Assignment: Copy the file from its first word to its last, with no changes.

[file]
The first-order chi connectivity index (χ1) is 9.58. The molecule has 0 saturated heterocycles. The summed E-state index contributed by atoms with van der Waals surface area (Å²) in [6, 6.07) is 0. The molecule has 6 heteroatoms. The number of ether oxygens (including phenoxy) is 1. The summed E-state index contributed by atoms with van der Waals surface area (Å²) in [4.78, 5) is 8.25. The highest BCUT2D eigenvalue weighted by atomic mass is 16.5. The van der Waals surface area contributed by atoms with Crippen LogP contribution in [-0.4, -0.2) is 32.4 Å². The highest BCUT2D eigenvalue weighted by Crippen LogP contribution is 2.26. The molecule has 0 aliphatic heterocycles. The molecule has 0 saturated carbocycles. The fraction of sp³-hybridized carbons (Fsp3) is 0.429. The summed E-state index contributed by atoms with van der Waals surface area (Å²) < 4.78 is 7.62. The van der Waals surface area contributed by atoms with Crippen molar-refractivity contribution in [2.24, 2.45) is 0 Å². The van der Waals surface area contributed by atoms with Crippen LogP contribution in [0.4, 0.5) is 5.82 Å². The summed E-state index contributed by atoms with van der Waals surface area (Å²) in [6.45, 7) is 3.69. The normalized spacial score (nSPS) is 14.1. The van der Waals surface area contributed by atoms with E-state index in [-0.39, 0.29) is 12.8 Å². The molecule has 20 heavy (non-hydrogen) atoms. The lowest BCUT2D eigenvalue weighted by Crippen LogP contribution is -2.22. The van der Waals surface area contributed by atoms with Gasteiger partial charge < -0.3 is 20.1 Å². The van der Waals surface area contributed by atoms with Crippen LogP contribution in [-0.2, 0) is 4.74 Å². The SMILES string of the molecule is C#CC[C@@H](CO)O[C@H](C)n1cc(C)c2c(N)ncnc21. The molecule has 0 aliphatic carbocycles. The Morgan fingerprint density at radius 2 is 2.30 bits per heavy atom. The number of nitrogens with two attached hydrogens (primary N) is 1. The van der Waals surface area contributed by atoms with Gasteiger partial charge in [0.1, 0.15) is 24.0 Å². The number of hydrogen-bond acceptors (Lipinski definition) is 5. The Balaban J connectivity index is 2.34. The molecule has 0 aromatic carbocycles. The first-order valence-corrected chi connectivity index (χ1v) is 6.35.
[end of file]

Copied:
The first-order chi connectivity index (χ1) is 9.58. The molecule has 0 saturated heterocycles. The summed E-state index contributed by atoms with van der Waals surface area (Å²) in [6, 6.07) is 0. The molecule has 6 heteroatoms. The number of ether oxygens (including phenoxy) is 1. The summed E-state index contributed by atoms with van der Waals surface area (Å²) in [4.78, 5) is 8.25. The highest BCUT2D eigenvalue weighted by atomic mass is 16.5. The van der Waals surface area contributed by atoms with Crippen LogP contribution in [-0.4, -0.2) is 32.4 Å². The highest BCUT2D eigenvalue weighted by Crippen LogP contribution is 2.26. The molecule has 0 aliphatic heterocycles. The molecule has 0 saturated carbocycles. The fraction of sp³-hybridized carbons (Fsp3) is 0.429. The summed E-state index contributed by atoms with van der Waals surface area (Å²) < 4.78 is 7.62. The van der Waals surface area contributed by atoms with Crippen molar-refractivity contribution in [2.24, 2.45) is 0 Å². The van der Waals surface area contributed by atoms with Crippen LogP contribution in [0.4, 0.5) is 5.82 Å². The summed E-state index contributed by atoms with van der Waals surface area (Å²) in [6.45, 7) is 3.69. The normalized spacial score (nSPS) is 14.1. The van der Waals surface area contributed by atoms with E-state index in [-0.39, 0.29) is 12.8 Å². The molecule has 20 heavy (non-hydrogen) atoms. The lowest BCUT2D eigenvalue weighted by Crippen LogP contribution is -2.22. The van der Waals surface area contributed by atoms with Gasteiger partial charge < -0.3 is 20.1 Å². The van der Waals surface area contributed by atoms with Crippen LogP contribution in [-0.2, 0) is 4.74 Å². The SMILES string of the molecule is C#CC[C@@H](CO)O[C@H](C)n1cc(C)c2c(N)ncnc21. The molecule has 0 aliphatic carbocycles. The Morgan fingerprint density at radius 2 is 2.30 bits per heavy atom. The number of nitrogens with two attached hydrogens (primary N) is 1. The van der Waals surface area contributed by atoms with Gasteiger partial charge in [0.1, 0.15) is 24.0 Å². The number of hydrogen-bond acceptors (Lipinski definition) is 5. The Balaban J connectivity index is 2.34. The molecule has 0 aromatic carbocycles. The first-order valence-corrected chi connectivity index (χ1v) is 6.35.